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US Appeals Court rules ‘Citizen Trump’ does not have immunity from criminal charges | World News

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WASHINGTON: A federal appeals court on Tuesday unanimously ruled that former President Donald Trump does not have immunity from criminal charges related to his efforts to overturn his 2020 election loss.
In a 57-page ruling, the three-judge bench said it “cannot accept that the office of the Presidency places its former occupants above the law for all time thereafter.”
“For the purpose of this criminal case, former President Trump has become citizen Trump, with all of the defenses of any other criminal defendant… any executive immunity that may have protected him while he served as President no longer protects him against this prosecution,” the panel ruled.
The Appeals Court is headed by Judge Sri Srinivasan, an Obama appointee, but the three-judge bench that heard Trump’s appeal consisted of Judges Michelle Childs and Florence Pan, both appointed by President Biden, and Karen LeCraft Henderson, appointed by President George H.W. Bush.

Trump is expected to take the case up to the US Supreme Court, which is stacked with three of his appointees, giving conservatives a 6-3 advantage.
The case brought by special prosecutor Jack Smith accuses Trump of using false claims of voter fraud to pressure lawmakers, Justice Department officials and then-Vice President Mike Pence to prevent certification of Biden’s election victory.
Trump’s lawyers argued in the case first brought before district judge Tanya Chutkan that the former president has “absolute immunity” from prosecution, even after he left office, because the charges relate to official acts performed while he was president.
“ALL PRESIDENTS MUST HAVE COMPLETE & TOTAL PRESIDENTIAL IMMUNITY, OR THE AUTHORITY & DECISIVENESS OF A PRESIDENT OF THE UNITED STATES WILL BE STRIPPED & GONE FOREVER,” Trump posted on Truth Social last month.
Chutkan had however ruled that “whatever immunities a sitting president may enjoy, the United States has only one chief executive at a time, and that position does not confer a lifelong ‘get-out-of-jail-free’ pass.”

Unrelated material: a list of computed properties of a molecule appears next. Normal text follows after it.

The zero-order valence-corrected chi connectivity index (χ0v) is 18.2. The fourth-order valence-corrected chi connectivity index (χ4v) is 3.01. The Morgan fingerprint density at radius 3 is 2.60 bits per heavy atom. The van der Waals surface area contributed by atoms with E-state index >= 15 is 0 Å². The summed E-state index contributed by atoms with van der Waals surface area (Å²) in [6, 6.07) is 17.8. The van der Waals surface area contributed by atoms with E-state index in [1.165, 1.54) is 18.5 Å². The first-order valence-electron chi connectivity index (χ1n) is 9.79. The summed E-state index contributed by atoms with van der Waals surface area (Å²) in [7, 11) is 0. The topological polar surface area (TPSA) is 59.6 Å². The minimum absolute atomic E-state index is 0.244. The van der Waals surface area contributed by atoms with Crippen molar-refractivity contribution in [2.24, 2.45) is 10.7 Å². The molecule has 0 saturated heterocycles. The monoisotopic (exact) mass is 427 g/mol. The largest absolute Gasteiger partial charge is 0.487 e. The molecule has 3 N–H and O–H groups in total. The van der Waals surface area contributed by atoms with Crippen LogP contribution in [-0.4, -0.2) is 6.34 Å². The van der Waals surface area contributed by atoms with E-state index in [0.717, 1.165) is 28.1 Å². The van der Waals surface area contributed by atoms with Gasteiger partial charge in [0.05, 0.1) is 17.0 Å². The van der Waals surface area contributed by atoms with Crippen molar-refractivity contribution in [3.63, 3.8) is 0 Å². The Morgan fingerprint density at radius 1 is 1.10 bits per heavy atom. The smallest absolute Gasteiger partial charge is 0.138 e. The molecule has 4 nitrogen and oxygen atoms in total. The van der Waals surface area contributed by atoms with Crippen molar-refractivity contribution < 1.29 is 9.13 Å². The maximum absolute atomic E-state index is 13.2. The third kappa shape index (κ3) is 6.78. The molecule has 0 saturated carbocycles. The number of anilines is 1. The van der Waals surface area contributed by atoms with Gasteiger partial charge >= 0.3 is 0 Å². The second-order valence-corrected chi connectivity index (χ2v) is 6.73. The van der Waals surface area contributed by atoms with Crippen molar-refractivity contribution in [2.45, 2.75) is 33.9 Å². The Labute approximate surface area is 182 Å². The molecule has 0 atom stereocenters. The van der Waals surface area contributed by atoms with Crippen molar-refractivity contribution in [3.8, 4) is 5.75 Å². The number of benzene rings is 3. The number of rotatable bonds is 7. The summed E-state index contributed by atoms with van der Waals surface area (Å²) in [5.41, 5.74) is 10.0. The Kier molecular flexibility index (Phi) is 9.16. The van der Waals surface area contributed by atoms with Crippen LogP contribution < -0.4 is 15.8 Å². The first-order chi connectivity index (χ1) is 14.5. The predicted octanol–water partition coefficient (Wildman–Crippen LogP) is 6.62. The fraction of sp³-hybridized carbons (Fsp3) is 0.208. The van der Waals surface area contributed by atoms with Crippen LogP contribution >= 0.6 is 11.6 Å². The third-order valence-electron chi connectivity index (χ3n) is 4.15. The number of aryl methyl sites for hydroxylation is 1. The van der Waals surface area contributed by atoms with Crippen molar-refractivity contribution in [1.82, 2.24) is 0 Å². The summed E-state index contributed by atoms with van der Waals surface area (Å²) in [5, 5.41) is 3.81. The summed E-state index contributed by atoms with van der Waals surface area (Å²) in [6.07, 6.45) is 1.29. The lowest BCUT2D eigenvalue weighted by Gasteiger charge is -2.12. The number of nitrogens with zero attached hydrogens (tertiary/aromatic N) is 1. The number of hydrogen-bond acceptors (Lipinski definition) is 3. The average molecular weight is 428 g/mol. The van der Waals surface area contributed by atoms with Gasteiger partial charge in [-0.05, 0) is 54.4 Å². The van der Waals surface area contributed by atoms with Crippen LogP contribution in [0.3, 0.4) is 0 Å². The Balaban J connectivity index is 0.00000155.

The appeals court substantially agreed with the ruling, while also rejecting Trump lawyers’ argument that since he already faced impeachment over the same allegations, he should not stand trial again.

“In light of the very different procedures and purposes associated with impeachment proceedings as compared to criminal proceedings, former President Trump’s reliance on the Double Jeopardy Clause is misplaced,” the panel wrote, adding, “impeachment is not a criminal process and cannot result in criminal punishment.”
Trump political future is now in the hands of the Supreme Court if, as expected, he goes to the last court of appeal. The apex court will first have to decide whether to accept the case or to reject it and allow the appeals court’s ruling to stand.
If it declines to hear the matter, the case will revert to district judge Chutkan, who is expected to move the charges toward trial quickly, possibly concluding it before election day on November 5.
However, if the Supreme Court agrees to hear the case, then it can either schedule the arguments quickly and hand down a ruling before November 5, or kick the can down the road, till after the election, which, if Trump wins, will allow him to ask the justice department to withdraw the case or pardon himself.

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